Here's a quick peek at our math workshop this year.
Math Modules. These modules have scripted teacher talk, fluency, review of previously learned concepts, concept development with teacher modeling, guided & independent practice, quick checks for each lesson, and assessments.
Each day, the module takes up at least an hour of our time. To make the module more manageable, I have moved the application problem to be completed as morning work and discussed at our morning meeting and the fluency practice to be completed during our brief 10 minute break in-between specials and lunch.
After the module, students record what they have learned in their interactive math notebook. For the first module I used the quick print version to save time. I am now out on maternity leave. However, when I return, I plan on having students create a math notebook like this.
You can find my math notebook materials here at my TPT store.
After recording our new learning into our notebooks, I have students complete the quick check for the day. I use this as a dipstick to assess their learning.
When the quick check is complete, students move on to math centers. This provides me with some time to pull needs groups and work with individual students.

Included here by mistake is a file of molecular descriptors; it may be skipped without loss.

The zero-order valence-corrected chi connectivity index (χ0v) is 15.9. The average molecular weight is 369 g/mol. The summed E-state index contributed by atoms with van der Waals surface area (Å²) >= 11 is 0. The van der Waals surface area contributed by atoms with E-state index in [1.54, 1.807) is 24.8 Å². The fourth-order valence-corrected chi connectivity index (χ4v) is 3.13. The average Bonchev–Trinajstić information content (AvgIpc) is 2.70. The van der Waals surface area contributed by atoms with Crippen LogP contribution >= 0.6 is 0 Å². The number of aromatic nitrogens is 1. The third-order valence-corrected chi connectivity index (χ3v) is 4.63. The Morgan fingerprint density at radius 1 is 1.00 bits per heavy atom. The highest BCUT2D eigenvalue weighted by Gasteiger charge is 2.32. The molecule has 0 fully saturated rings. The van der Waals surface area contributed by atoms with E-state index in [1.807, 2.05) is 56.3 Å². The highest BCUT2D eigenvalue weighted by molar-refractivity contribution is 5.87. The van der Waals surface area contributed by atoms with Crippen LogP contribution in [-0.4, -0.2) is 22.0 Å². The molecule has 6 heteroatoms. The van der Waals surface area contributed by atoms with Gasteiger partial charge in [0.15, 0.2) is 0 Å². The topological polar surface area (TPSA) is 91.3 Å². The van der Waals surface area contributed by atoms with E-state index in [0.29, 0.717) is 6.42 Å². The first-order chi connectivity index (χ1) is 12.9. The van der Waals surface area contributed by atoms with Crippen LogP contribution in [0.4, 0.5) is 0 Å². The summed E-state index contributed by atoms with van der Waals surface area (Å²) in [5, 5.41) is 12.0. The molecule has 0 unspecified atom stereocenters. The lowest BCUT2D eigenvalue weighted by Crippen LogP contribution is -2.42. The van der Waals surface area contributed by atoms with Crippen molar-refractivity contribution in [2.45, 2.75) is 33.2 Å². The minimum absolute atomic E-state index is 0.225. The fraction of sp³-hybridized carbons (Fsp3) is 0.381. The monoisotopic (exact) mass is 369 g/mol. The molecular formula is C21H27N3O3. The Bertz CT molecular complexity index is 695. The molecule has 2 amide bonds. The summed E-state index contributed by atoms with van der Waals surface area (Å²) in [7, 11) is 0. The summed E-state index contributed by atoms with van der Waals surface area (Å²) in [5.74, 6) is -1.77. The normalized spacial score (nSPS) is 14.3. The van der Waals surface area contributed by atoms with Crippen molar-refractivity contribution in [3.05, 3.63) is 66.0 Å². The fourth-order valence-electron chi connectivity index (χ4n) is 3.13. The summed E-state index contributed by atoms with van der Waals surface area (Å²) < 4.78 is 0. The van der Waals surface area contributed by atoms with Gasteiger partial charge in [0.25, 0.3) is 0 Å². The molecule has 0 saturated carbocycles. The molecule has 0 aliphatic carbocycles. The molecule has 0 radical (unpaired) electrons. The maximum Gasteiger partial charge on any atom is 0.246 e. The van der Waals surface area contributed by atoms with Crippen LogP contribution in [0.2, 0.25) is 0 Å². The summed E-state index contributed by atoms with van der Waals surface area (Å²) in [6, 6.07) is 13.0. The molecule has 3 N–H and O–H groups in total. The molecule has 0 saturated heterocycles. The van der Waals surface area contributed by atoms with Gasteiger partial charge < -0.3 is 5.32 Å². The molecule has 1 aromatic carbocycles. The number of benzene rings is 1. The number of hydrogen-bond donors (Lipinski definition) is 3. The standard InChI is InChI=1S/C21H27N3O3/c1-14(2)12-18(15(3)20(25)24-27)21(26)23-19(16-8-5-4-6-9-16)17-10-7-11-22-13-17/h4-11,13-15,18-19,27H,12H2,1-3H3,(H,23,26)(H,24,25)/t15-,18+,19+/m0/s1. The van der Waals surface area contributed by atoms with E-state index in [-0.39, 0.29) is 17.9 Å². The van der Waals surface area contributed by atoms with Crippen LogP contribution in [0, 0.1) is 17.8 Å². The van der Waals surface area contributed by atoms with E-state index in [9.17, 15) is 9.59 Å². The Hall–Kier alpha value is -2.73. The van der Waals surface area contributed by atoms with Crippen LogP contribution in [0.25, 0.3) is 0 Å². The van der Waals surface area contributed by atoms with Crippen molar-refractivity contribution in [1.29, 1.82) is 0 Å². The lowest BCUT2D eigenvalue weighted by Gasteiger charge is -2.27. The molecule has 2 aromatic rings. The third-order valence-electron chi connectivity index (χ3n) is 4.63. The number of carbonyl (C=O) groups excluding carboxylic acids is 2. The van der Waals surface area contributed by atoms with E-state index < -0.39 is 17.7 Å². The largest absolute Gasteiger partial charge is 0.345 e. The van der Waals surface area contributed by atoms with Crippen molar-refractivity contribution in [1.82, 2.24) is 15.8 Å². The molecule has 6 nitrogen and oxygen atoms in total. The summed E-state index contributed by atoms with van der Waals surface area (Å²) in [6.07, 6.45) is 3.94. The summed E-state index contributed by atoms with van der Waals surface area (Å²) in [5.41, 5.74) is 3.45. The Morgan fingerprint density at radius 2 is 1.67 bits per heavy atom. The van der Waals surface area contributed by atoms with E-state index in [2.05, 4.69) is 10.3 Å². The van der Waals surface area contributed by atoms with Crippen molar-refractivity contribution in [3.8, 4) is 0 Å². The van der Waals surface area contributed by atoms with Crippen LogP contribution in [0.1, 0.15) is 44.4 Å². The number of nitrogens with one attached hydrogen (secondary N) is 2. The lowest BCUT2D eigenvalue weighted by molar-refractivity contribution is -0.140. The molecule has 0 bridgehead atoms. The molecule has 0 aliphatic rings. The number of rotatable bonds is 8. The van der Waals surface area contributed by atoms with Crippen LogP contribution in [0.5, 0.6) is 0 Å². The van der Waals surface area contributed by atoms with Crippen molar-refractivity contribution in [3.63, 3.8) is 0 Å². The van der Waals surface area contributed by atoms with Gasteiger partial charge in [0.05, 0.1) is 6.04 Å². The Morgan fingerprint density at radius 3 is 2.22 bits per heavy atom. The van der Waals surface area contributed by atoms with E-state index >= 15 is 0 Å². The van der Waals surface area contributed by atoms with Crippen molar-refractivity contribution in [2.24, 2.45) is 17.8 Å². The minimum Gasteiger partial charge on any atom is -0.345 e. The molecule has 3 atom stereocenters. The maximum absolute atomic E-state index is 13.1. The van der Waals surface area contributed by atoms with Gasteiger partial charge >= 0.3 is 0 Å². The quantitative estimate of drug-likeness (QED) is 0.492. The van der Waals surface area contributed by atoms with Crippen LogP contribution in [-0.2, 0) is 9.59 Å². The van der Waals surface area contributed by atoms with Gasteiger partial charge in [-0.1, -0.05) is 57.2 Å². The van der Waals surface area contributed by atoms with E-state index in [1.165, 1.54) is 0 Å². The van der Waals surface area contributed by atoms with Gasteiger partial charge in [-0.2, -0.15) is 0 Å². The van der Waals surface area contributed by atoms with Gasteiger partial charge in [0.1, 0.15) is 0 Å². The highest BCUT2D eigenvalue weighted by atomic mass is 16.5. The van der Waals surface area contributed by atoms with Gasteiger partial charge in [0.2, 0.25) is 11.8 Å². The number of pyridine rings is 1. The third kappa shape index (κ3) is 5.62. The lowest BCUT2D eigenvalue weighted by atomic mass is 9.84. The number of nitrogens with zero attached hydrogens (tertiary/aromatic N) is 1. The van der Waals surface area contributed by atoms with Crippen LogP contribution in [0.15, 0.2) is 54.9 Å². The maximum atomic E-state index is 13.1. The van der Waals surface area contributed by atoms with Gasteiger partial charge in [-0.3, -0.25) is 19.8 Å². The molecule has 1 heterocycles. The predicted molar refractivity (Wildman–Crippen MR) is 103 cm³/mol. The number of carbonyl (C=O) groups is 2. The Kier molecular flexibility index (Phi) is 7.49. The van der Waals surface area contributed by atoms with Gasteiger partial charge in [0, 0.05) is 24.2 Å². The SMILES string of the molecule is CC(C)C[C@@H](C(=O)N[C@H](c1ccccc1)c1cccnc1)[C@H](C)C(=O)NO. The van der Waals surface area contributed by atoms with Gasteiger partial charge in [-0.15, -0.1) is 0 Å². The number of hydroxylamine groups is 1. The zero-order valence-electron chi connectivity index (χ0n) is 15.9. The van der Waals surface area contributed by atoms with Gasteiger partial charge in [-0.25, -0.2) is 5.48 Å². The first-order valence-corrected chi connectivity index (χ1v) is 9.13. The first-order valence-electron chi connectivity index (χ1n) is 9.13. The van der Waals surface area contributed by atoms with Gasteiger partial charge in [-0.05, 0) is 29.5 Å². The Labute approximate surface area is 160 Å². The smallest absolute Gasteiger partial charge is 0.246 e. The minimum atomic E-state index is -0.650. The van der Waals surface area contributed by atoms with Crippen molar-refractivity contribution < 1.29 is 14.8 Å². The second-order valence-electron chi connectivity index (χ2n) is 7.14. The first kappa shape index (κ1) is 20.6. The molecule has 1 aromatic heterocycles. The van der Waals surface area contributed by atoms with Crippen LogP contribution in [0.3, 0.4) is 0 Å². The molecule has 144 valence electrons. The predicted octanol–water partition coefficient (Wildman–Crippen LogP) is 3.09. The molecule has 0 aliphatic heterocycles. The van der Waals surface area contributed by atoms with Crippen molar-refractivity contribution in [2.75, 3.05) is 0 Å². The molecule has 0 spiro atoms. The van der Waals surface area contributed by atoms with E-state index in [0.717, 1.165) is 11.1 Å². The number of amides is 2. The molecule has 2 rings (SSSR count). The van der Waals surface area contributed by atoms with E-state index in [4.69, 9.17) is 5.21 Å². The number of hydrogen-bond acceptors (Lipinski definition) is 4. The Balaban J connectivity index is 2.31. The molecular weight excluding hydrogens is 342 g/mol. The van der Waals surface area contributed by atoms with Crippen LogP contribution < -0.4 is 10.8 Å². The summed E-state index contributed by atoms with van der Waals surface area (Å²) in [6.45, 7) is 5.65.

We use a center wheel for math centers. Each students has been placed into a different colored group. They look at the center wheel each day to determine which center they are responsible for.
Since taking this picture, I've had to switch the Smart Table center for a Mystery center since the Smart Table is currently out of commission.
This year we have started out with the following centers:
Computer - Students start out with practicing their math facts with the program XtraMath and then move on to reviewing important concepts with games and practice questions on Study Island.
Math Facts - Students practice their math fact fluency with a variety of materials and games. The most popular are our hot dot pens, flashcards, electronic math fact triangles, and a board game called Math Dash.
Smart Board - I have received a variety of educational software from Donors Choose. My favorite are these Smart Board games from Lakeshore Learning.
Mystery - Each week our mystery center changes. I usually use this as a review of previously learned concepts. This center usually contains a project, craft, sorting activity, partner activity, or game. Here is an example of an ordering numbers display students created during their mystery center last year.
Game - Our game center usually focuses on a skill learned throughout the week. Many of our games have also come from Lakeshore Learning as a donation through Donors Choose, like this one that focuses on place value.
Brain Teasers - Last but not least, we have a variety of brain teaser activities that students use to develop their problem solving skills. I usually have students work on these activities independently.
What does math workshop look like in your classroom?